Sunday, March 31, 2013

The For-Profit Core Purpose is Not Just Making Money

Coming from a nonprofit background, I assumed that a strategic plan for a for-profit company would solely focus on making money and maximizing shareholder value. I was surprised to read about companies working together to create a "Core Purpose" in the article Building Your Company's Vision by James C. Collins and Jerry I. Porras. I did some of my own research about developing a strong core purpose and came across a very insightful blog post titled Purpose Beyond Profit at The article talks about how a great company creates profit as a result of good strategic planning and strong sense of purpose. If profit is the driving purpose for a company, staff losses motivation and strategic planning has less direction. The blog lists 6 reasons why profit should not be the primary purpose. They are as follows:
  • Profit is an output and a symptom of success, not the cause.
  • Profit is temporary and can be wiped out in an instant.
  • In tough times, profit can be hard to come by.
  • You need more purpose than profit to make it through.
  • Profit doesn’t motivate the salaried staff who make success happen.
  • Customers don’t appreciate being seen just for their revenue.
  • Consumers are increasingly focusing on values and contribution to society when choosing who to do business with.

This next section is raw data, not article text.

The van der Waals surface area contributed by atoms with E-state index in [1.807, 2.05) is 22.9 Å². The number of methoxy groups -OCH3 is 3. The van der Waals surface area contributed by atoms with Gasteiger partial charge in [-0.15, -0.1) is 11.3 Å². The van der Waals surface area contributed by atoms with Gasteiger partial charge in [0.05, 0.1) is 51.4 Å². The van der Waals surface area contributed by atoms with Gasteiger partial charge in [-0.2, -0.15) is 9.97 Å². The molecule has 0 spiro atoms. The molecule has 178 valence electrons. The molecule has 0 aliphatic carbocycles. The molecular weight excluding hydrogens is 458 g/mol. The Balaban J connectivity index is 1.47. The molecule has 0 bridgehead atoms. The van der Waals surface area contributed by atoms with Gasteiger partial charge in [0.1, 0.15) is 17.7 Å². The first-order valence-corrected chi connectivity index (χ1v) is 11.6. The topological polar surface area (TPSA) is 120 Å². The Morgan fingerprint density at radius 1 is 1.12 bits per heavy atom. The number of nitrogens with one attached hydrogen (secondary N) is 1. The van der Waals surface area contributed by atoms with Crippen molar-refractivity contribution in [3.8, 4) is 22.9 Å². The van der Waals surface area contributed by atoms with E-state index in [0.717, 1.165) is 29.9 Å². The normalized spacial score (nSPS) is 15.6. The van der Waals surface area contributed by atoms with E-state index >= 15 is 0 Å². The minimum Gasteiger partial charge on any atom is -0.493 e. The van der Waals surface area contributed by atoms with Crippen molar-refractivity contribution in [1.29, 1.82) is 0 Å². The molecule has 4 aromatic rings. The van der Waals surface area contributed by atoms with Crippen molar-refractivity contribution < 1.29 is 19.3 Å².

These 6 statements seem like they could easily apply to nonprofits as well. Actually, these would probably be more likely found at a nonprofit strategic planning meeting than a for-profit company, which leads me to the next article I found relevant to this topic. The paper is titled What Corporates can learn from Not for Profit Strategy Setting by Steven Bowman of the Mt Eliza Business School in Australia. In the first part of the paper, called "Creating a Vision Filter", Bowman discusses how nonprofits use their vision (or core purpose) to "filter" their activities to align with the mission. For-profits should participate in the "vision filter" in order to create a stronger company purpose and better position themselves while creating an unique brand. For example: Walmart's core purpose is to "Save people money so that they can live better." Therefore, any activity of the company must create a good value for their customer. When Walmart began to sell music online, they should have used a "vision filter." By selling music online, they were not helping customers save any more money than if they bought music online through another website (aka itunes). It would be a better plan to drop this service and focus their efforts where they can save their customers money and stay true to their purpose.

In summary, it doesn't matter if the organization is nonprofit or for-profit. Customers/audiences are more likely to be loyal to a company that knows its purpose and stays true to it. Plus, customers probably wouldn't like it if they found out that purpose is "taking their money."

1.) Bowman, Steven. "What Corporates Can Learn from Not for Profit Strategy Setting." Australian Strategic Planning Institute. Web.
 2.)  Stocker, Matt, Ltd. "Purpose Beyond Profit." Web log post. Matt Stocker Ltd. N.p., 10 July 2012. Web. 31 Mar. 2013. <>.

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